The Privileges Of Being A Hindu, Upper Caste And Elite Class, Male In India
By Advocate Dr Shalu Nigam
10 February, 2016
When Peggy McIntosh referred to the term `White Male Privilege’ she describes conditions that systematically `overempower certain groups’ and `confers dominance, gives permission to control, because of one’s race or sex’, in a Western society. These privileges according to her are unjust and unearned. She stated that, "I was taught to see racism only in individual acts of meanness, not in invisible systems conferring dominance on my group". Similarly, in a conservative, patriarchal, stratified, casteist, hierarchical, unequal modern Indian society, the undeserved `Male Privileges’ besides the unwarranted advantage of being a `Hindu’ hailing from an `Upper Caste’ and `Elite Class’ plays a significant role in defining the social status of a person which accordingly confers him the voice, the dominant position, the decision making authority and the power to exercise control over others. These socially sanctioned prerogatives conferred to a person operate together to legitimize his superior and authoritative position, on the basis of which he may tend to subjugate others including poor, women, minorities and those from lower caste or deprived classes. Also, a particular episode of violence that occurs because of such unbalanced power equation is often seen in its micro context without realizing the undesirable systemic macro-structure in which it happens. McIntosh in her paper argued that in `the same way men are not taught to acknowledge the ways in which they enjoy the benefits of being a male, similarly whites are conferred with privileges that they are taught not to recognize’. Likewise, in the present Indian society, these systematic structured unearned privileges of being a Hindu, a male, hailing from an upper caste and an elite class operate unjustifiably, invisibly and visibly, knowingly or unknowingly, where those privileged are neither taught to recognize the plight of `others’ nor the prerogatives conferred to them. These matrixes of privileges are inter-related, interconnected, intersecting, interlocked and operates together in a manner to reiterates, and strengthens the structures of oppression. Thus, patriarchy, religious hegemony, casteism and wealth inequalities, all operate together to reinforce the culture of domination in an unconscious and invisible manner though the Constitution of India as well as the legal system is premised on the principles of equality, substantive equality and social justice. This essay looks at these systemic oppressions or the set of privileges which are structural, inbuilt, institutional and often remain hidden or unnoticed and unrecognized in social, political or legal debates relating to marginalization of subaltern groups. It is accordingly suggested to recognize, acknowledge and work around these privileges in order to comprehend the unarticulated darkness surrounding it and to gain a holistic perception of the prevalent structural and systemic exploitation with the aim to reconstruct the egalitarian society where social structure is free from conditions that favours a few at the cost of majority of `Others’.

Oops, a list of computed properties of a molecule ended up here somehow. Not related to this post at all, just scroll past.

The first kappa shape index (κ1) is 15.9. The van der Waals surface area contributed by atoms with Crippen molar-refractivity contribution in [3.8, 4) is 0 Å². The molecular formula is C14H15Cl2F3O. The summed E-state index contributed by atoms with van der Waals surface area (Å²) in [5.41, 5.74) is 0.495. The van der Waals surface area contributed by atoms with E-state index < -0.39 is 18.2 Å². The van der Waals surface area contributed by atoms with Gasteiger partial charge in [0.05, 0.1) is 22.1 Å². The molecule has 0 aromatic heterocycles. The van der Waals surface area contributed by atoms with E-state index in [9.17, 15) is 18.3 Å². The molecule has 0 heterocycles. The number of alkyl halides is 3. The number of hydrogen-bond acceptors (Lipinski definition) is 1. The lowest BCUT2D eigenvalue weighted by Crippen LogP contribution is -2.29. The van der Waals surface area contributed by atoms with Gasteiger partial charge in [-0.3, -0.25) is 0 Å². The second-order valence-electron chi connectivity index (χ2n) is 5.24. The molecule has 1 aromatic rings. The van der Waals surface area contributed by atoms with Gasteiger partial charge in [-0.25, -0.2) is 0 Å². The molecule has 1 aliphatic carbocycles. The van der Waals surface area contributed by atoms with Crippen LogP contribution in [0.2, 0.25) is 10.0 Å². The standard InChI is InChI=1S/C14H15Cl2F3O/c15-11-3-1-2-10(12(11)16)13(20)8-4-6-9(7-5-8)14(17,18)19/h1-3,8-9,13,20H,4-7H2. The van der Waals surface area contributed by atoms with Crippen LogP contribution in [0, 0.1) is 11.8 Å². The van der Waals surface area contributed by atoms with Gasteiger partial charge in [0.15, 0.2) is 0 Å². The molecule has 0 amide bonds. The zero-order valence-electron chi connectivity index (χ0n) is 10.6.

Hierarchies, Inequalities and Hidden Privileges